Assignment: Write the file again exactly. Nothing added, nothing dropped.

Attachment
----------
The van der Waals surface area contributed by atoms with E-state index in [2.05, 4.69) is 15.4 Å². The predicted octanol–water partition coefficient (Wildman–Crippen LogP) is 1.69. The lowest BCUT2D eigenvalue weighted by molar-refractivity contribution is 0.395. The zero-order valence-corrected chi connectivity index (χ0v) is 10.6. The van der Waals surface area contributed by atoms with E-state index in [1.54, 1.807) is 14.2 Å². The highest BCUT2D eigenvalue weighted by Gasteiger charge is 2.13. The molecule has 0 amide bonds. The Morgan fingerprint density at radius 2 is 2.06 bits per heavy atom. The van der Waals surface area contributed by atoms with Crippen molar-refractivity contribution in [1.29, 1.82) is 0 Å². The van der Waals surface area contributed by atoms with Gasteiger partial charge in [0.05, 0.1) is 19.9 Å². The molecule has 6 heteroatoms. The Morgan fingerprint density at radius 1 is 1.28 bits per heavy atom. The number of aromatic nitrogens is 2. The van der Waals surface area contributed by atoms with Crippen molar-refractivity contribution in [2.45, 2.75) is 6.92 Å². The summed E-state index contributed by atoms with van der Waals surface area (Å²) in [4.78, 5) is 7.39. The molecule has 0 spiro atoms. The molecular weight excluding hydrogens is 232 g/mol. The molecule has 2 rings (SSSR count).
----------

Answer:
The van der Waals surface area contributed by atoms with E-state index in [2.05, 4.69) is 15.4 Å². The predicted octanol–water partition coefficient (Wildman–Crippen LogP) is 1.69. The lowest BCUT2D eigenvalue weighted by molar-refractivity contribution is 0.395. The zero-order valence-corrected chi connectivity index (χ0v) is 10.6. The van der Waals surface area contributed by atoms with E-state index in [1.54, 1.807) is 14.2 Å². The highest BCUT2D eigenvalue weighted by Gasteiger charge is 2.13. The molecule has 0 amide bonds. The Morgan fingerprint density at radius 2 is 2.06 bits per heavy atom. The van der Waals surface area contributed by atoms with Crippen molar-refractivity contribution in [1.29, 1.82) is 0 Å². The van der Waals surface area contributed by atoms with Gasteiger partial charge in [0.05, 0.1) is 19.9 Å². The molecule has 6 heteroatoms. The Morgan fingerprint density at radius 1 is 1.28 bits per heavy atom. The number of aromatic nitrogens is 2. The van der Waals surface area contributed by atoms with Crippen molar-refractivity contribution in [2.45, 2.75) is 6.92 Å². The summed E-state index contributed by atoms with van der Waals surface area (Å²) in [4.78, 5) is 7.39. The molecule has 0 spiro atoms. The molecular weight excluding hydrogens is 232 g/mol. The molecule has 2 rings (SSSR count).